Tag Archives: Misadventures of Awkward Black Girl

Awkward Interracial Dating: High Hopes for Season 2 of Awkward Black Girl

By Guest Contributor Tracey Ross

(Note: Spoilers if you did not watch episode 7.)

I’m the kind of girl who walks down the street and doesn’t realize I’ve been singing out loud. Or offers a pregnant lady a seat on the metro only to find out she’s not pregnant. I’m awkward. And black. This is why I love the web series Awkward Black Girl and, like many ABG fans, am counting down to the premiere of season two.

Towards the end of the first season, the audience was left with a cliffhanger episode where the star “J” (played by show creator Issa Rae) finds her two love interests “Fred” and “White Jay” at her doorstep. If it’s not obvious, White Jay is white. And Fred is black. Given the choice before J, the show created an unlikely platform for conversations about interracial dating, and spurred much debate over whether it is OK to date outside one’s race. We can expect season two to highlight J’s new relationship with White Jay, but it would be a mistake to allow the characters to fall into the familiar tropes used to depict interracial dating.

Typically, there are two ways television and movies handle interracial dating. The first is the traditional approach where the family has a problem with the relationship. From the 1967 classic “Guess Who’s Coming to Dinner,” to the 2005 role reversal of “Guess Who.” The second is the imaginary, post-racial approach where no one seems to notice that the happy pair is an interracial couple. Not even the couple themselves, as seen on many new sitcoms. Continue reading

Awkward Black Girl’s No-pology to Transgender Fans and Allies

By Andrea (AJ) Plaid

If you’ve seen the latest episode of The Misadventures of Awkward Black Girl (ABG), you probably caught J’s best friend Cece refer to White Jay’s ex as a “tr***y bitch in heels.” Or J’s co-worker Patty ask her if she’s “gay” because J cut her hair to a tweeny-weeny afro (TWA). Or J’s nemesis, Nina, asking her when did she “catch cancer” due to the new ‘do.

Some fans responded to the overt transphobic insult with an open letter on Crunk Feminist Collective Tumblr:

Dear Awkward Black Girl,

We love the show! We also love your continuous engagement with fans and your commitment to staying on the Web to maintain your vision. What we don’t love is the transmisogyny and misogyny in episode 11.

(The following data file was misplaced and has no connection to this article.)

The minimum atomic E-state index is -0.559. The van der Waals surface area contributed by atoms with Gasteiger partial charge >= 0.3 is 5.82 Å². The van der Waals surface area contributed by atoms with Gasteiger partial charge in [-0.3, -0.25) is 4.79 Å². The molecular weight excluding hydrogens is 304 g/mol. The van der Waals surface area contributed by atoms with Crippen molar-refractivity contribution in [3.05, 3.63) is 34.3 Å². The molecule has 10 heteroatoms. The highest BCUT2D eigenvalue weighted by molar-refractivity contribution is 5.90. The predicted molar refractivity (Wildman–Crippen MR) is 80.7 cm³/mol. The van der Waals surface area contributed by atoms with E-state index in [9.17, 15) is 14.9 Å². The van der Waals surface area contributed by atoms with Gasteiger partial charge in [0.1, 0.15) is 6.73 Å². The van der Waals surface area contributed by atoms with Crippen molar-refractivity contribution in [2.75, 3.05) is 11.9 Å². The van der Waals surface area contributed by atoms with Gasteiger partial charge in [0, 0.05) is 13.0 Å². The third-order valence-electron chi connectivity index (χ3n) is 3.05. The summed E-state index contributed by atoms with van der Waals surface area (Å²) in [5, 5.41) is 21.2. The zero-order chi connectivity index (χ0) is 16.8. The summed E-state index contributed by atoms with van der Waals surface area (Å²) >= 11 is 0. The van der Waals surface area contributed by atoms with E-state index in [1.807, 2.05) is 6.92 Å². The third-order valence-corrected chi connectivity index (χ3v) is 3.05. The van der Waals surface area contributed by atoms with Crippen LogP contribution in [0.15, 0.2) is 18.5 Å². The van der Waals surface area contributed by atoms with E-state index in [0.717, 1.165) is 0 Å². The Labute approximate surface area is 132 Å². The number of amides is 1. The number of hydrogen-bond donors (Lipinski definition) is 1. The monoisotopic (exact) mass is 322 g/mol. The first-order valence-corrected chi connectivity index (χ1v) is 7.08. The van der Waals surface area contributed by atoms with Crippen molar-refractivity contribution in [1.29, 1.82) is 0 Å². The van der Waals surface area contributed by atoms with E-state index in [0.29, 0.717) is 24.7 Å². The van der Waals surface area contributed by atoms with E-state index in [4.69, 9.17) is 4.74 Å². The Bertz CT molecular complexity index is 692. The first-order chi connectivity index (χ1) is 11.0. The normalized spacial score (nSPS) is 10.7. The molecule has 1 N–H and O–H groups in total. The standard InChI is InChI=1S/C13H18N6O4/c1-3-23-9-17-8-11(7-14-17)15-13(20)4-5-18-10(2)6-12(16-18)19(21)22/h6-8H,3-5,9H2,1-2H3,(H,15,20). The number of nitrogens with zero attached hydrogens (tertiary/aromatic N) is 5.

In episode 11, CeCe calls White Jay’s ex a “tra**y bitch in heels.” The word tra**y perpetuates violence and divisiveness amongst women by relying on the idea that trans women are not “real” women; it suggests that White Jay’s ex is somehow less than the main character J.

The word “tra**y” has a very real history of violence and discrimination, often targeting trans women. It has been used as a slur, as a way to objectify women, and as a way of denying the personhood of trans women on the basis of appearance.

We have seen your responsiveness to the fans of ABG and we hope that by raising this concern you will respond accordingly by not using such language in future episodes. There are so many awkward queer, trans, and disabled folks who love the show and it hurts to see and hear our lives used as punchlines. For those of us, the awkward black, queer folks who have lived at the intersections of our awkwardness, our blackness, and our transness, words like “tra**y” erase our lives, and our humanity. Phrases like “No lesbo” and the use of affected speech to imitate hard of hearing people detract from the vision of creating representations for the rest of us who are all too often maligned in mainstream media.

We look forward to many more episodes of The Misadventures of Awkward Black Girl that are hilarious without the use of marginalized groups as a punchline. We have confidence that you have the creativity to continue to push comedic boundaries in new ways and educate your audience in the process.

With fierce love,
alicia sanchez gill
Claire Nemorin
Moya Bailey
Kimberley Shults
Anonymous Awkward Others

Another tumblrer reblogged a tweet regarding the creators’ response to the Open Letter.

The initial Tumbl’d responses to this:

“This does not look promising.”

“hoping the response letter does not cause more pain.”

“well, shit. so much for finding a non-problematic show to love.”

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